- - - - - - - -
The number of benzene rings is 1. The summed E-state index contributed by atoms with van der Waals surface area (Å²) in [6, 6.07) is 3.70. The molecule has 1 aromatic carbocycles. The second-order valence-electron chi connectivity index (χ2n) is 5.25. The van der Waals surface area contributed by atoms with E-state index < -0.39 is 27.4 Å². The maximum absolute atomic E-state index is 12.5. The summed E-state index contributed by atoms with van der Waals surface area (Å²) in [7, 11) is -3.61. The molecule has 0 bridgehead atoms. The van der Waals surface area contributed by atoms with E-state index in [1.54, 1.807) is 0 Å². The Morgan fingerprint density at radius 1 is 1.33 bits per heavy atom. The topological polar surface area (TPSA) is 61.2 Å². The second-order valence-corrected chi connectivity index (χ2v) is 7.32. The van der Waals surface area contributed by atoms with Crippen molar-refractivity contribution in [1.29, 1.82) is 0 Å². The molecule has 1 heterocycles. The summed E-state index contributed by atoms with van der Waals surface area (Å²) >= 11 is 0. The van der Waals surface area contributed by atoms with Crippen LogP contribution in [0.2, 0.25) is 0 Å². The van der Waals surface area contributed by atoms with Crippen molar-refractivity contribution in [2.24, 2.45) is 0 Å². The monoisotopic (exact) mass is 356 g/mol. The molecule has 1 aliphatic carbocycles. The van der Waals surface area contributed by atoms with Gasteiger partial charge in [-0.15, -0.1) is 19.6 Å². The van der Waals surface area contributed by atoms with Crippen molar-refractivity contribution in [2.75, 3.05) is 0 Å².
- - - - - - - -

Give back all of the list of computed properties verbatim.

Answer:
The number of benzene rings is 1. The summed E-state index contributed by atoms with van der Waals surface area (Å²) in [6, 6.07) is 3.70. The molecule has 1 aromatic carbocycles. The second-order valence-electron chi connectivity index (χ2n) is 5.25. The van der Waals surface area contributed by atoms with E-state index < -0.39 is 27.4 Å². The maximum absolute atomic E-state index is 12.5. The summed E-state index contributed by atoms with van der Waals surface area (Å²) in [7, 11) is -3.61. The molecule has 0 bridgehead atoms. The van der Waals surface area contributed by atoms with E-state index in [1.54, 1.807) is 0 Å². The Morgan fingerprint density at radius 1 is 1.33 bits per heavy atom. The topological polar surface area (TPSA) is 61.2 Å². The second-order valence-corrected chi connectivity index (χ2v) is 7.32. The van der Waals surface area contributed by atoms with Crippen molar-refractivity contribution in [1.29, 1.82) is 0 Å². The molecule has 1 heterocycles. The summed E-state index contributed by atoms with van der Waals surface area (Å²) >= 11 is 0. The van der Waals surface area contributed by atoms with Crippen LogP contribution in [0.2, 0.25) is 0 Å². The van der Waals surface area contributed by atoms with Crippen molar-refractivity contribution in [2.24, 2.45) is 0 Å². The monoisotopic (exact) mass is 356 g/mol. The molecule has 1 aliphatic carbocycles. The van der Waals surface area contributed by atoms with Gasteiger partial charge in [-0.15, -0.1) is 19.6 Å². The van der Waals surface area contributed by atoms with Crippen molar-refractivity contribution in [2.75, 3.05) is 0 Å².